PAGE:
An essential part of the psychiatric examination and systematic risk assessment is inquiry about childhood abuse. A history of suicide was more than twice as likely among both men and women who were abused as children.20 Brown and colleagues21 studied a cohort of 776 randomly selected children from a mean age of 5 years to adulthood over a 17-year period. Adolescents and young adults with a history of childhood abuse were 3 times more likely to become depressed or suicidal than those without such a history. Childhood sexual abuse effects were the largest and most independent of associated factors. The risk of repeated suicide attempts was 8 times greater with a history of sexual abuse.
The nature and extent of childhood sexual abuse is associated with the severity of suicide risk. Study findings show a consistent relationship between the extent of child sexual abuse and risk of a psychiatric disorder.22 Those who reported being subjected to intercourse were at highest risk for psychiatric disorders and suicidal behaviors.
Impulsivity and aggression
Violent threats or violence toward others is a suicide risk factor. Clinicians more commonly encounter patients who threaten violence against themselves. Violence, however, has a vector: it can be directed at oneself, at others, or both, as in murder-suicide. Conner and colleagues,23 in a case-control study, found that violent behavior in the last year of life is a significant risk factor for suicide. The relationship was especially strong in those with no history of alcohol(Drug information on alcohol) abuse, in younger persons, and in women. In the study, 753 suicide victims were compared with 2115 accident victims. Violent behavior distinguished suicide victims from accident victims, and the findings were not attributable to alcohol use disorders alone.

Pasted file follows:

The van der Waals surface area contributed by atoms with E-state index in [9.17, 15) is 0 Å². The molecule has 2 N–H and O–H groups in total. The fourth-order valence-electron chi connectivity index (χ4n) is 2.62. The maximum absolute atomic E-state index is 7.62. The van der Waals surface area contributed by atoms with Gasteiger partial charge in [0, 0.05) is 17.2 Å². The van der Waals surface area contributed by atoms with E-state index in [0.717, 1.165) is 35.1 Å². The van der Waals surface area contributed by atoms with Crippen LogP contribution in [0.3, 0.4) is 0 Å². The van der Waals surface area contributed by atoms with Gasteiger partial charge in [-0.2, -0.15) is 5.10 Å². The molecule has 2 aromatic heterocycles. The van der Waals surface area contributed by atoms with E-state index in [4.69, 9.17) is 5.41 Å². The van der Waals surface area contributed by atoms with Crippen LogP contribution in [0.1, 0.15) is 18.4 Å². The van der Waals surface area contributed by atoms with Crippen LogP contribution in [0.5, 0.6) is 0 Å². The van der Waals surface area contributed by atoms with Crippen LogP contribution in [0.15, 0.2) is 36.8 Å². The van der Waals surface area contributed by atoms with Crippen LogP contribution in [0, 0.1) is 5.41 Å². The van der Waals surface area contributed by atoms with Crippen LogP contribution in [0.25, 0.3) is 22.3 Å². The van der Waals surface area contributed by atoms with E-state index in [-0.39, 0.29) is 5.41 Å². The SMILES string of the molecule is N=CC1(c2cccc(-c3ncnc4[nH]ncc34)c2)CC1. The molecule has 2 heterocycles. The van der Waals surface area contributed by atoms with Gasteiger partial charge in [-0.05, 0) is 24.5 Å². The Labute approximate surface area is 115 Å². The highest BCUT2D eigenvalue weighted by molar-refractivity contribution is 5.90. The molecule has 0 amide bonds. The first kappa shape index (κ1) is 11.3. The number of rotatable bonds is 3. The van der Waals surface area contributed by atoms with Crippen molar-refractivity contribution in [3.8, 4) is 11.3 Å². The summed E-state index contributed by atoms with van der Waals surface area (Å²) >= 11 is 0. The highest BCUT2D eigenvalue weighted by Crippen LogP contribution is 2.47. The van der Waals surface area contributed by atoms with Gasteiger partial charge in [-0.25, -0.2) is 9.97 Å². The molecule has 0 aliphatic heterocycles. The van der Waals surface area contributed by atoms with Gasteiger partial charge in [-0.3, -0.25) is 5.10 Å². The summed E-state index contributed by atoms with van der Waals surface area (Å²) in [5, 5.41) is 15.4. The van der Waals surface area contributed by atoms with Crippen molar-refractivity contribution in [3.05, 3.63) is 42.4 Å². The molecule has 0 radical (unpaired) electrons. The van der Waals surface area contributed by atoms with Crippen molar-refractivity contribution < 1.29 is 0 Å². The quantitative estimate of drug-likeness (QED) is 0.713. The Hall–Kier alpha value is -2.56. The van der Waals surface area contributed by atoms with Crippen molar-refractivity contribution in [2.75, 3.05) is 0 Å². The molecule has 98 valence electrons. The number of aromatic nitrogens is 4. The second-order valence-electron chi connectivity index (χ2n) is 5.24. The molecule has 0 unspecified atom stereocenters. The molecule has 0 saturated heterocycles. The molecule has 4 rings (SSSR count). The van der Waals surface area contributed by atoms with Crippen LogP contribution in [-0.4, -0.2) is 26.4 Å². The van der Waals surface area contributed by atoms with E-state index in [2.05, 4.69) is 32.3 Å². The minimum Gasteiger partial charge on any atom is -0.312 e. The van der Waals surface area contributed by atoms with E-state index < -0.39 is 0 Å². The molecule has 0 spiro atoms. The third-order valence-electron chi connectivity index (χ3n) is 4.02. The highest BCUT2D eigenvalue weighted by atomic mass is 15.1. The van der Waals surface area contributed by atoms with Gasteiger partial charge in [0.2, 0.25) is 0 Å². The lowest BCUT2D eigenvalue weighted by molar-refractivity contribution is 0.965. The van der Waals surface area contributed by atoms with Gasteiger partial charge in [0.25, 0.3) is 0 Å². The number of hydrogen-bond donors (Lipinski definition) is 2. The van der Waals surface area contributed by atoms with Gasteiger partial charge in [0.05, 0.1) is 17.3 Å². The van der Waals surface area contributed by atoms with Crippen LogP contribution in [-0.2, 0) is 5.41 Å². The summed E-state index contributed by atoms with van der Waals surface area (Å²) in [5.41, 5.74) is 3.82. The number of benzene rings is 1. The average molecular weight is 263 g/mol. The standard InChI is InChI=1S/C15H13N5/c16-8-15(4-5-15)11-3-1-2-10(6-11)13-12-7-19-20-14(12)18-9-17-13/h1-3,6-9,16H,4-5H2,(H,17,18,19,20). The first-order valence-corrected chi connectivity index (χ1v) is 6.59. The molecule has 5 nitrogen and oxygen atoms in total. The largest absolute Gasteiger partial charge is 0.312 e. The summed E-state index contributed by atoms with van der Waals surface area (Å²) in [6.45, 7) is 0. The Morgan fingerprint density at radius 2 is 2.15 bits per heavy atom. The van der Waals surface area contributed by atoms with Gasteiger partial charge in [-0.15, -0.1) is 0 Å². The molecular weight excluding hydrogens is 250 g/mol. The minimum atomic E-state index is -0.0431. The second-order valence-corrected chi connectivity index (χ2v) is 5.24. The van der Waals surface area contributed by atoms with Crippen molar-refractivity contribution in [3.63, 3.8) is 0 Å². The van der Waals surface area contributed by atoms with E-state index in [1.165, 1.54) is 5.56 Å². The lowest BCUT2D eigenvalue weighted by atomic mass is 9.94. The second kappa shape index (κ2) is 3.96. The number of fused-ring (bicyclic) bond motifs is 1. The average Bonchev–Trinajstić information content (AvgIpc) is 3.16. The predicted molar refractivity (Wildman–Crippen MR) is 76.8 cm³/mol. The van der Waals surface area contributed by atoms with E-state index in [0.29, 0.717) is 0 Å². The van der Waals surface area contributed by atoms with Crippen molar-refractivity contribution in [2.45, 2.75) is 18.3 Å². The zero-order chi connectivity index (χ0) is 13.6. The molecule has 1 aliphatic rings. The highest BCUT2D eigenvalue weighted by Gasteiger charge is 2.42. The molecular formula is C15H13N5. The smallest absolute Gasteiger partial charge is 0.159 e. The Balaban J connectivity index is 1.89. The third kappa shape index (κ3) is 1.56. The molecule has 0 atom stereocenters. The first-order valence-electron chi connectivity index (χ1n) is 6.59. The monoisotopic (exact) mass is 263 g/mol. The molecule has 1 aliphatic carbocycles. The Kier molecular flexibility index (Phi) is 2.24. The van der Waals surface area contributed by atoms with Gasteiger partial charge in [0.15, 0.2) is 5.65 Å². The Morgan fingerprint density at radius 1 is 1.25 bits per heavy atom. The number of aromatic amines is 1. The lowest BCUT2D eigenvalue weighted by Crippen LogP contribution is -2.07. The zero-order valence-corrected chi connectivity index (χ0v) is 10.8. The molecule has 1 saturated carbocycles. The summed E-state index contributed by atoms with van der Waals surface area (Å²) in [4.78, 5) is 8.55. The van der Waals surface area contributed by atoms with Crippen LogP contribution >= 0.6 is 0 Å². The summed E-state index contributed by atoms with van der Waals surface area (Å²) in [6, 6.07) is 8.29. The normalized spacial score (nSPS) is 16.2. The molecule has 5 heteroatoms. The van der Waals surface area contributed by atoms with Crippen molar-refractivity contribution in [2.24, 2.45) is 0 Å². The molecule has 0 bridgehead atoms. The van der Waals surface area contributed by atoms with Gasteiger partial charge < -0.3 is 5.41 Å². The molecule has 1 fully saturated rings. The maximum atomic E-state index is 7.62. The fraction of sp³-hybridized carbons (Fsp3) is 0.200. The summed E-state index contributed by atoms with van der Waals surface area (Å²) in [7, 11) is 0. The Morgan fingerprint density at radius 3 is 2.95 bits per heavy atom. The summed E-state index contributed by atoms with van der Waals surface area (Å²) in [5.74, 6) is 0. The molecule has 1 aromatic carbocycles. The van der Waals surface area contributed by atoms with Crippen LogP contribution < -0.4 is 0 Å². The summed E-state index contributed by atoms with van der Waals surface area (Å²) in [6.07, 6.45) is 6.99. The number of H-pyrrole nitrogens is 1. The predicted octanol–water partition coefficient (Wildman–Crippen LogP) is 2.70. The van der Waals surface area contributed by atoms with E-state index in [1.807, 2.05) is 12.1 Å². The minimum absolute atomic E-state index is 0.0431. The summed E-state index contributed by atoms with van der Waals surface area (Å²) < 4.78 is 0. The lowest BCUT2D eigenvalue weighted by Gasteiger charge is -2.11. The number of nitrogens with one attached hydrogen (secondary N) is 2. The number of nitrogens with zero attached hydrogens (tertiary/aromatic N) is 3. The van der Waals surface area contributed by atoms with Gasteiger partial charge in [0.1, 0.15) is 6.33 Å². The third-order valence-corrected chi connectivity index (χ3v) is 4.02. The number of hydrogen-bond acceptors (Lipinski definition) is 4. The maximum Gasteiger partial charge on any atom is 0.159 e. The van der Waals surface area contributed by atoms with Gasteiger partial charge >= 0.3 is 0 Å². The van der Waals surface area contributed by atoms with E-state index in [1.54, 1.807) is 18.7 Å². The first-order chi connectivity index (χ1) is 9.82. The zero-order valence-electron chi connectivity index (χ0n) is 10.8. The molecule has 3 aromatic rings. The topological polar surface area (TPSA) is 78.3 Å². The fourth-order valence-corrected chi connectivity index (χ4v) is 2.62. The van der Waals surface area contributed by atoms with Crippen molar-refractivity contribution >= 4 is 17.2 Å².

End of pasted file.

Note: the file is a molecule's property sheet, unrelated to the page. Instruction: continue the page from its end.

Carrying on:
Higher levels of impulsivity and aggression have been found to be associated with suicide.24 Current (6-month prevalence) abuse of or dependence on alcohol or drugs increased the risk of suicide in persons with major depressive disorder (MDD). In a retrospective study of 408 patients who had schizophrenia spectrum, mood, or personality disorders, those who externally directed aggression distinguished past suicide attempters from nonattempters.25 The risk of future suicide attempts was also increased among those in the aggression group.
Melancholic features associated with MDD have been found to confer a higher risk of suicide attempts than in nonmelancholic MDD. In a case-control study, Grunebaum and colleagues26 compared suicide attempts in patients with and without melancholia.
Melancholia was associated with more serious past suicide attempts and the increased probability of suicide attempts during follow-up. While MDD is associated with a high risk of suicide, melancholia is a less commonly recognized feature of MDD that may further increase the risk of suicide attempts or completions.
Malone and colleagues27 assessed 84 patients with symptoms of MDD based on DSM-III-R criteria. Of the 84 patients, 45 had attempted suicide and 39 had not. The depressed patients who had not attempted suicide expressed more responsibility toward family, more fear of social disapproval, more moral objections to suicide, greater coping and survival skills, and more fear of suicide than depressed patients who had attempted suicide. The authors concluded that the assessment of reasons for living should be part of the assessment of patients at risk for suicide.
The Linehan Reasons for Living Inventory assesses the strength of a patient’s commitment not to die.28 The inventory is a 48-item self-report measure that takes about 10 minutes to administer. A 72-item version is also available. Internal consistency is high. The inventory’s test-retest reliability is moderately high for 3 weeks. The inventory is sensitive to reductions in depressive symptoms, hopelessness, and suicidal ideation in patients with borderline personality disorder who are being treated.